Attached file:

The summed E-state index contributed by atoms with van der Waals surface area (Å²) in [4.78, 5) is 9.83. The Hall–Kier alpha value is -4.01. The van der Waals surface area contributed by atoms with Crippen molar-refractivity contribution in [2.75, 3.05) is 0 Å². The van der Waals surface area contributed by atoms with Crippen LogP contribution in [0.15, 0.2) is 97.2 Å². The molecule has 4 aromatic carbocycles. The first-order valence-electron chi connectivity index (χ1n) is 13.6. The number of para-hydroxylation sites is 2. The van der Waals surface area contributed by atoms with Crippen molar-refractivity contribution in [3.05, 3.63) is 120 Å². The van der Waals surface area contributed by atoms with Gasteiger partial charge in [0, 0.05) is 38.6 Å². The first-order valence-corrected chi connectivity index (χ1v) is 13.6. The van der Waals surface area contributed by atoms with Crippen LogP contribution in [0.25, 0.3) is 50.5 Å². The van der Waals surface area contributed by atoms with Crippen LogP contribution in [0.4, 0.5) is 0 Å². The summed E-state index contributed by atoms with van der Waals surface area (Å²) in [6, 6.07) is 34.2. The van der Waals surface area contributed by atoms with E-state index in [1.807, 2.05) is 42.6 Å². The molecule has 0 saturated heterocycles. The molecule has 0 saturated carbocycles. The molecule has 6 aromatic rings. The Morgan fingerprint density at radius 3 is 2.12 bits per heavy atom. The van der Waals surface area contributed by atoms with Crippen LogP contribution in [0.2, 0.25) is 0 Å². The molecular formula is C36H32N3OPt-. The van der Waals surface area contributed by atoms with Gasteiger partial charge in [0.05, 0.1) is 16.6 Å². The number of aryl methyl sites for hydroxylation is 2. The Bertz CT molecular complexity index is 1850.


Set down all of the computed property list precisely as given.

The summed E-state index contributed by atoms with van der Waals surface area (Å²) in [4.78, 5) is 9.83. The Hall–Kier alpha value is -4.01. The van der Waals surface area contributed by atoms with Crippen molar-refractivity contribution in [2.75, 3.05) is 0 Å². The van der Waals surface area contributed by atoms with Crippen LogP contribution in [0.15, 0.2) is 97.2 Å². The molecule has 4 aromatic carbocycles. The first-order valence-electron chi connectivity index (χ1n) is 13.6. The number of para-hydroxylation sites is 2. The van der Waals surface area contributed by atoms with Crippen molar-refractivity contribution in [3.05, 3.63) is 120 Å². The van der Waals surface area contributed by atoms with Gasteiger partial charge in [0, 0.05) is 38.6 Å². The first-order valence-corrected chi connectivity index (χ1v) is 13.6. The van der Waals surface area contributed by atoms with Crippen LogP contribution in [0.25, 0.3) is 50.5 Å². The van der Waals surface area contributed by atoms with Crippen LogP contribution in [0.4, 0.5) is 0 Å². The summed E-state index contributed by atoms with van der Waals surface area (Å²) in [6, 6.07) is 34.2. The van der Waals surface area contributed by atoms with E-state index in [1.807, 2.05) is 42.6 Å². The molecule has 0 saturated heterocycles. The molecule has 0 saturated carbocycles. The molecule has 6 aromatic rings. The Morgan fingerprint density at radius 3 is 2.12 bits per heavy atom. The van der Waals surface area contributed by atoms with Crippen LogP contribution in [0.2, 0.25) is 0 Å². The molecular formula is C36H32N3OPt-. The van der Waals surface area contributed by atoms with Gasteiger partial charge in [0.05, 0.1) is 16.6 Å². The number of aryl methyl sites for hydroxylation is 2. The Bertz CT molecular complexity index is 1850.